Grammy Awards

Professor Explains Bad Bunny's Crossover to the Grammys, and What it Means to Latinos

“Bad Bunny is somebody who is unapologetically himself and we really haven’t seen a Latinx artist like that since Selena,” Professor Rodriguez said.

The Puerto Rican's fourth studio album “Un Verano Sin Ti” became the first Spanish-language album to be nominated for a Grammy in the six-plus decades of the organization's existence.

In just a few days, Bad Bunny may become the first artist to win album of the year with a body of work that is solely in the Spanish language.

Born Benito Antonio Martinez Ocasio, the Latin rapper rose to prominence in 2016 with his song “Diles” and continued to gain traction after releasing his debut album X100 in 2018 which peaked at No. 11 on the U.S Billboard 200. Bad Bunny’s second album, "YHLQMDLG," became the highest charting all Spanish-album reaching number one on the Billboard 200.

Following the release of his album “Un Verano Sin Ti” in 2022, Bad Bunny scored his second number-one album in the U.S. Billboard 200 and it became the best-performing album of the year. 

The global superstar has won four Latin Grammys and two Grammys and has earned three nominations for the 2023 Grammys.

For Latinos in the U.S, Bad Bunny’s crossover in one of the top Grammy categories -- regarded by many as the most prestigious and significant in the music industry worldwide -- is a monumental moment for the “cultura,” a deserving acknowledgement, a California professor said.

Dr. Nate Rodriguez of San Diego State University is the professor in charge of a new “Bad Bunny class" offered to graduate students. It's not a class that studies Bad Bunny. The class being offered for the first time Spring 2023 uses Bad Bunny as a cultural lens to examine the ways in which pop culture, music, art and anything media related can flow from the global south to the global north.

“The U.S population is growing exponentially with Latinx individuals who have migrated here and those who are born here in the United States. And for them to be able to see somebody who looks like them, somebody who sounds like them on an American mainstream platform is important because it says you are not relegated to other countries, you are not relegated to the margins,” Dr. Rodriguez said in an interview with NBCLA.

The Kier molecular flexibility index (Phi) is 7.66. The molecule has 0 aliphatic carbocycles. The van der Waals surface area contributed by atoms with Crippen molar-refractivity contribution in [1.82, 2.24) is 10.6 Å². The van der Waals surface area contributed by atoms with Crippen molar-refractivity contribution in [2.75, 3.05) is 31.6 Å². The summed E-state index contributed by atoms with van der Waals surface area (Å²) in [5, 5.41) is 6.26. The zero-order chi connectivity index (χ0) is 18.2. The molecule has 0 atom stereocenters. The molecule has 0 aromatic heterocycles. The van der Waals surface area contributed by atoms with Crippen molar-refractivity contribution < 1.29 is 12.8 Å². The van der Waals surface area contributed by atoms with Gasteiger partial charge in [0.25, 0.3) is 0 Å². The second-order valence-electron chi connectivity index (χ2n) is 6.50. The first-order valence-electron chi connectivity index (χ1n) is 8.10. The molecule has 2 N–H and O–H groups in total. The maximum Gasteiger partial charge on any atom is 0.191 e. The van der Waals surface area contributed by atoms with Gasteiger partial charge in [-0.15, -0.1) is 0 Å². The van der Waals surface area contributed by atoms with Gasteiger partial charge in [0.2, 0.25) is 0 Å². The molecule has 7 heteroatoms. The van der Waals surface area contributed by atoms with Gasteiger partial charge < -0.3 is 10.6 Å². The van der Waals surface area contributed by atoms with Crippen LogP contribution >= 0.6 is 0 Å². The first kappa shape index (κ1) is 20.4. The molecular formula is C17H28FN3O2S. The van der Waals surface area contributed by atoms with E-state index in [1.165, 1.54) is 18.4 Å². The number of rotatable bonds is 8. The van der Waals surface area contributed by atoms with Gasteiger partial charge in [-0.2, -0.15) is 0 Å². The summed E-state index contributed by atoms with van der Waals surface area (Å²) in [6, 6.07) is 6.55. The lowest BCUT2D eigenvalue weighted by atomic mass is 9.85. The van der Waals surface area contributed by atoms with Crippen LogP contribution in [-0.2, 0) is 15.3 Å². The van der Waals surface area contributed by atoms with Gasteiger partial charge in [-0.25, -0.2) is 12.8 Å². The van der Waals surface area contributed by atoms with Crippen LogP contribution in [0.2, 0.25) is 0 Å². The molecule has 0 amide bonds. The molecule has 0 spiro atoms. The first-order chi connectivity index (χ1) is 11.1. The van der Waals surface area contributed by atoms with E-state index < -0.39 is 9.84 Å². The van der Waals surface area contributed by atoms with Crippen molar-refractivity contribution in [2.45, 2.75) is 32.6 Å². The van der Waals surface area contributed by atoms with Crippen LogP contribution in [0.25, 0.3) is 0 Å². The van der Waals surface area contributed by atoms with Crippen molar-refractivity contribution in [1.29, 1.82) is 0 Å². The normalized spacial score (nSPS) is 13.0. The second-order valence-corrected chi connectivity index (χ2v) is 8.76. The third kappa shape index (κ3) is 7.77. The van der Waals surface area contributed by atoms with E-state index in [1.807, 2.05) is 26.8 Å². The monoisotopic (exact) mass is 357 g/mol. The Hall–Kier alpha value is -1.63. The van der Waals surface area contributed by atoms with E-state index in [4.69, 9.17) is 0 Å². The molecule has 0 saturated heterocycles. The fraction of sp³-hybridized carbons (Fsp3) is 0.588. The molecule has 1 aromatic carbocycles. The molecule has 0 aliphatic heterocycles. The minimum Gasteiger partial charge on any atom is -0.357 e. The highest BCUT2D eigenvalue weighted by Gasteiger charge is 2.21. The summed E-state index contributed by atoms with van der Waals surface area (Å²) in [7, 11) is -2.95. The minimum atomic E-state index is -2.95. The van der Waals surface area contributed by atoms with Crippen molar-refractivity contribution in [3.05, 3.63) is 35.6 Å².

For the Mexican-American professor, Bad Bunny is an example of how there is a huge demographic in the U.S that is often overlooked or pushed to the margins.

“It's not just about needing your own Latin Grammys or your own categories. It's that we are all here and deserve to be included,” Rodriguez said.

Professor Rodriguez elaborated how having an artist like El Conejo Malo on the Grammy stage and nominated in one of the top categories is a huge moment for Latinos in U.S culture.

“It's time to have somebody as big as Bad Bunny that represents who we are culturally and …there is a place for us," he said.

Dr. Rodriguez says that what makes the Latin rapper so admirable is his unwavering commitment to being himself, touching on themes of activism, inclusion, diversity and authenticity.

Bad Bunny is somebody who is unapologetically himself and we really haven’t seen a Latinx artist like that since Selena… someone who comes into the mainstream and says, 'you know what? I'm going to be myself and you either like it or you don’t like it.'

Dr. Nate Rodriguez of San Diego State University

Music is universal and Bad Bunny’s music is contagious, “everyone wants to be a part of the party” and on Sunday for the 2023 Grammys everyone is invited.

It is almost certain that Despues de la playa Bad Bunny will be at the Grammys showcasing Latino culture and pride on a world stage.

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